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Toxicological information

Carcinogenicity

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Description of key information

Data on carcinogenicity are not available for diisotridecyl adipate. Data on di-2-ethylhexyl adipate (DEHA) as supporting substance are used for cross reading.
In a 103-week carcinogenicity study, DEHA was administered to F344 rats and B6C3F1 mice in the diet at levels of 12000 or 25000 ppm, equivalent to a daily intake of 600 or 1250 mg/kg bw/day in rats and 1715 and 3570 mg/kg bw/day in mice. In rats no tumors were found, whereas in mice the hepatocellular tumors were found in groups receiving remarkably high dose levels.

Key value for chemical safety assessment

Carcinogenicity: via oral route

Endpoint conclusion
Endpoint conclusion:
no adverse effect observed
Dose descriptor:
NOAEL
1 715 mg/kg bw/day
Study duration:
chronic
Species:
rat
Quality of whole database:
Reliability 2

Carcinogenicity: via inhalation route

Endpoint conclusion
Endpoint conclusion:
no study available

Carcinogenicity: via dermal route

Endpoint conclusion
Endpoint conclusion:
no study available

Additional information

In a 103-week carcinogenicity study, the read-across substance DEHA was administered to F344 rats and B6C3F1 mice in the diet at levels of 12000 or 25000 ppm, equivalent to a daily intake of 600 or 1250 mg/kg of body weight in rats and 1715 or 3570 mg/kg of body weight in mice (conversion based on data from the WHO report (2004)).

No test substance related tumors were found in the rat (no increased tumour incidences). In the (female) mice an increased number of hepatocellular carcinomas was found at both doses. Hepatocellular adenomas and carcinomas occured combined in high-dose mice of both sexes and in low-dose female mice at incidences that were dose-related and significantly higher than those in control mice. The association of liver tumours in male mice with the administration of DEHA was not considered to be conclusive because the increased number of liver tumours in males reflected only an increase in adenomas in the high-dose group and because the time to observation of tumours was not significantly different in dosed and control males (NTP, 1982).

DEHA does not show evidence of genotoxicity and does not form adducts with DNA.. The founded liver tumours in mice are under conditions of the bioassay where DEHA induces peroxisome proliferation and cell replication in liver that are characteristic of a peroxisome proliferation in mice and, to a limited extent, in rats. Marked species differences in hepatic peroxisome proliferation have been reported. While peroxisome proliferation may be readily demonstrated in cultured rat and mouse hepatocytes, such effects are not observed in hepatocytes from non-responsive species including guinea-pigs, primates and humans. Rodent peroxisome proliferators exercise their pleiotropic effects due to activation of PPARalpha. This process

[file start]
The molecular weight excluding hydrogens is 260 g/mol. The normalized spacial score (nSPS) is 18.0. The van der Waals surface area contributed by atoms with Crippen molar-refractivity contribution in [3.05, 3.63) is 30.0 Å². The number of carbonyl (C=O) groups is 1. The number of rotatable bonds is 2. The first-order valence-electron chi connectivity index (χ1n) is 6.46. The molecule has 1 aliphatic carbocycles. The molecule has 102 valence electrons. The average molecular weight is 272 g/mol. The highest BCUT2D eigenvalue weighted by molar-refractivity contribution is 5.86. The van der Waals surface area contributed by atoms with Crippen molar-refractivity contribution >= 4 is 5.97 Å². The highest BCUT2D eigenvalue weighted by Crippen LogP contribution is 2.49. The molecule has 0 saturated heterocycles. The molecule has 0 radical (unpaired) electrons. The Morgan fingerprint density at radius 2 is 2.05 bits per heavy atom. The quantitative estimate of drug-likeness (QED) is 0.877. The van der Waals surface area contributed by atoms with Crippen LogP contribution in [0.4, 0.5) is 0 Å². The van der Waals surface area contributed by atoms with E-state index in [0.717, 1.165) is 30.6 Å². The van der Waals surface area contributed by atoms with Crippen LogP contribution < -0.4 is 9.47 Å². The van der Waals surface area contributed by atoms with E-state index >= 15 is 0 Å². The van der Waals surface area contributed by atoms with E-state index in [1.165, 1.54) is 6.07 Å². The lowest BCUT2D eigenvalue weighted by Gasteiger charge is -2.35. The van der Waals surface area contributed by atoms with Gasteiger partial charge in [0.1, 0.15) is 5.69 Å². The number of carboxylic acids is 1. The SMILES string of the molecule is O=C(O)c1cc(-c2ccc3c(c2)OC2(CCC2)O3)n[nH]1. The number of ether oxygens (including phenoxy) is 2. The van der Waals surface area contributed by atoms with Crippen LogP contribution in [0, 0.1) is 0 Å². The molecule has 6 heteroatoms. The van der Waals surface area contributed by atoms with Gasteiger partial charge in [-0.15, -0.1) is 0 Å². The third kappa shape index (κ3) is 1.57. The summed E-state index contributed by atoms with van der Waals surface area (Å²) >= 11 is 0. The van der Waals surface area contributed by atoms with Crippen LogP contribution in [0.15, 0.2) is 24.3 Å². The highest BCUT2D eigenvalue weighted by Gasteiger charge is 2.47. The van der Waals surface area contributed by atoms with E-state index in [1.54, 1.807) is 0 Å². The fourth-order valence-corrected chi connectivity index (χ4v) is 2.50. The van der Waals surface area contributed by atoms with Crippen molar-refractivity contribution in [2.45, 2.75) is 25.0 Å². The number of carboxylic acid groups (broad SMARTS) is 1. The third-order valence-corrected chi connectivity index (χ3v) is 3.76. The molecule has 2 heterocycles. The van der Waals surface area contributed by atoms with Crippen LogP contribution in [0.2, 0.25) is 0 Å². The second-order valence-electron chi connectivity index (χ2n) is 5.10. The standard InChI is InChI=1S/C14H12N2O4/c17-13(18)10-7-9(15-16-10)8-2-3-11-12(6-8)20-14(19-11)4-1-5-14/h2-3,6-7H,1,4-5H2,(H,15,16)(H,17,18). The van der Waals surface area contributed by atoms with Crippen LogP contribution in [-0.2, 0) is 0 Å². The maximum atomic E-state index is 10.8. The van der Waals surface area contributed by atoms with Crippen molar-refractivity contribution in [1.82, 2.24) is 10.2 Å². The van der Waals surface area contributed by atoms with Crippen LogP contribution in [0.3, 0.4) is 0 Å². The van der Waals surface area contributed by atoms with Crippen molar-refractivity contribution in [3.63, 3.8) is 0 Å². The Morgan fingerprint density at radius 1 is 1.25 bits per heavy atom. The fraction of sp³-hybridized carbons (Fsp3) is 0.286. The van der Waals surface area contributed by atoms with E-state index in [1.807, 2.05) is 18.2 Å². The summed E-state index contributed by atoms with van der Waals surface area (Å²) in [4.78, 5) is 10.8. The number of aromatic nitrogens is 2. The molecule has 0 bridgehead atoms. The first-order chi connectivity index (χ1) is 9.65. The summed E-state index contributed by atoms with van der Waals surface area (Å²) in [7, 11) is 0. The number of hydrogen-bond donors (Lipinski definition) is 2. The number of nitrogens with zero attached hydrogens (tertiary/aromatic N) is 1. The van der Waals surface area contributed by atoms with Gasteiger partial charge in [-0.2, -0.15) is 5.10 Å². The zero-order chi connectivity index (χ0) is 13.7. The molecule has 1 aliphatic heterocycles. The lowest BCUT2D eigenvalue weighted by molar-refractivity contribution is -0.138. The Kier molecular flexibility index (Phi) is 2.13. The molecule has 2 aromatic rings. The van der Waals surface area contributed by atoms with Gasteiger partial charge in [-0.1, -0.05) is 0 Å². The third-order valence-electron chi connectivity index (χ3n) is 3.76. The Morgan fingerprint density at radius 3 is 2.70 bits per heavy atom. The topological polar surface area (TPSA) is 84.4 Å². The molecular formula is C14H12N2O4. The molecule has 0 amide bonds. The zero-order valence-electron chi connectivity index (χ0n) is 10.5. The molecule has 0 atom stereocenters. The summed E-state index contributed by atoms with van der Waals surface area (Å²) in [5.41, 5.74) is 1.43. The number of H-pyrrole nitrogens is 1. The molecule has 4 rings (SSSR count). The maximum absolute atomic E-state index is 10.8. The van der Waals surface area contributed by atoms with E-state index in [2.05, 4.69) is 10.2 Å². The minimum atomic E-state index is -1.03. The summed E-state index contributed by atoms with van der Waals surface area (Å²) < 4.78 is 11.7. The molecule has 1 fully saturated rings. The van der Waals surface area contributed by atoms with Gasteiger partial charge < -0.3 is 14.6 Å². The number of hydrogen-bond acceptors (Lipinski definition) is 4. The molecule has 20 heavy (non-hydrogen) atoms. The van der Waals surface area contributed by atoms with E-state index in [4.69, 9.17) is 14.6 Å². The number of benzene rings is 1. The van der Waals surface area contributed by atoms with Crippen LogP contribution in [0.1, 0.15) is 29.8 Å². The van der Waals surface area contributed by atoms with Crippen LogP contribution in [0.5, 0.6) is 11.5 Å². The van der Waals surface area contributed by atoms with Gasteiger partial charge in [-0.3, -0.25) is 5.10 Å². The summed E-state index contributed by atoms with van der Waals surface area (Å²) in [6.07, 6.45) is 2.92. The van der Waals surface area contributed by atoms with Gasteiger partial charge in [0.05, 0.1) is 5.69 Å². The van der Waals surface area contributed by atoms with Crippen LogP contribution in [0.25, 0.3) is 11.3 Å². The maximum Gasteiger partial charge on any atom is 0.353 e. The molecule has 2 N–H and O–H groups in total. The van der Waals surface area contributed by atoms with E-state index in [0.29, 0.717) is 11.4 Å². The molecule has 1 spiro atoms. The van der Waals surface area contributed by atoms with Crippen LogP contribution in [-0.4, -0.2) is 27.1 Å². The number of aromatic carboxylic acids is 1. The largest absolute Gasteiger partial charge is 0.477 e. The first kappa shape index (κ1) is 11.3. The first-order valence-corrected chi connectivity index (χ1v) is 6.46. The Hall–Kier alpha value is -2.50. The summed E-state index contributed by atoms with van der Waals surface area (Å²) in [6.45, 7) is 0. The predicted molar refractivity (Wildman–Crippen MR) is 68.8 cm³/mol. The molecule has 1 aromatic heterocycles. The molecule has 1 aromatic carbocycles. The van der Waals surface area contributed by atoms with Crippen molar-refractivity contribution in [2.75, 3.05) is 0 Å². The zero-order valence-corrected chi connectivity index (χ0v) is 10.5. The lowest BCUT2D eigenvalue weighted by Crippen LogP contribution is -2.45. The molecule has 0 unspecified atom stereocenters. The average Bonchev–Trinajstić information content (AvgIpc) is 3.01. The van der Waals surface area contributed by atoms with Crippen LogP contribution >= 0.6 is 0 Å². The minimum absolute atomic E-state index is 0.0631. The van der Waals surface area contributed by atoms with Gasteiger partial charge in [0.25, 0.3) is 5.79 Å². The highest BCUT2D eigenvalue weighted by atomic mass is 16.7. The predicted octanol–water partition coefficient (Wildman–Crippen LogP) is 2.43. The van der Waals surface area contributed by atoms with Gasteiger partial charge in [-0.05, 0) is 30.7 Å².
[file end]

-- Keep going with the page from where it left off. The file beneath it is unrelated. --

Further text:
is essential for liver hypertrophy and hyperplasia and eventual hepatocarcinogenesis in response to peroxisome proliferators. The PPARalpha-mediated regulation of gene expression in the human liver is different from the mode of action in mice and rats.

Hepatic peroxisome proliferation has not been evaluated in studies of human subjects or systems treated with di(2 -ethylhexyl) adipate. However, interspecies comparisons with other peroxisome proliferators, along with the role of PPARalpha in this response, indicate that humans can reasonable be predicted to be refractory to induction of peroxisome proliferation and hepatocellular proliferation by di(2 -ethylhexyl) adipate. Overall, these findings suggest that the increased incidence of liver tumours in mice treated with di(2 -ethylhexyl)adipate results from a mechanism that does not operate in humans. However, studies of di(2 -ethylhexyl) adipate or its metabolites regarding peroxisome proliferation in human cells are not available (IARC, Vol.77).

For diisotridecyl adipate, the same is valid. There are no data that are contradictory or provide evidence that diisotridecyl adipate would induce hyperplasia or pre-neoplastic lesions.


Carcinogenicity: via oral route (target organ): digestive: liver

Justification for classification or non-classification

Based on the available data in both mice and rats it is concluded that DEHA is not considered carcinogenic to man. The same statement is considered for the test substance diisotridecyl adipate.

At very high doses (1715 and 3750 mg/kg) hepatocellular carcinomas were noted at both dose levels in mice only; these carcinomas were related to peroxisomal proliferation; an effect that is threshold-driven and less relevant to man.

Therefore, the animal data are not considered sufficient for a strong presumption that human exposure to DEHA may result in cancer. There is limited evidence in experimental animals for the carcinogenicity of di(2 -ethylhexyl) adipate. The substance is not classifiable as to its carcinogenicity to humans (IARC, 77).

There are no data that are contradictory or provide evidence that diisotridecyl adipate would induce hyperplasia or pre-neoplastic lesions.

According to EU Directive 67/548/EEC and EU Classification, Labelling and Packaging of Substances and Mixtures (CLP) Regulation (EC) No. 1272/2008 classification is not warranted.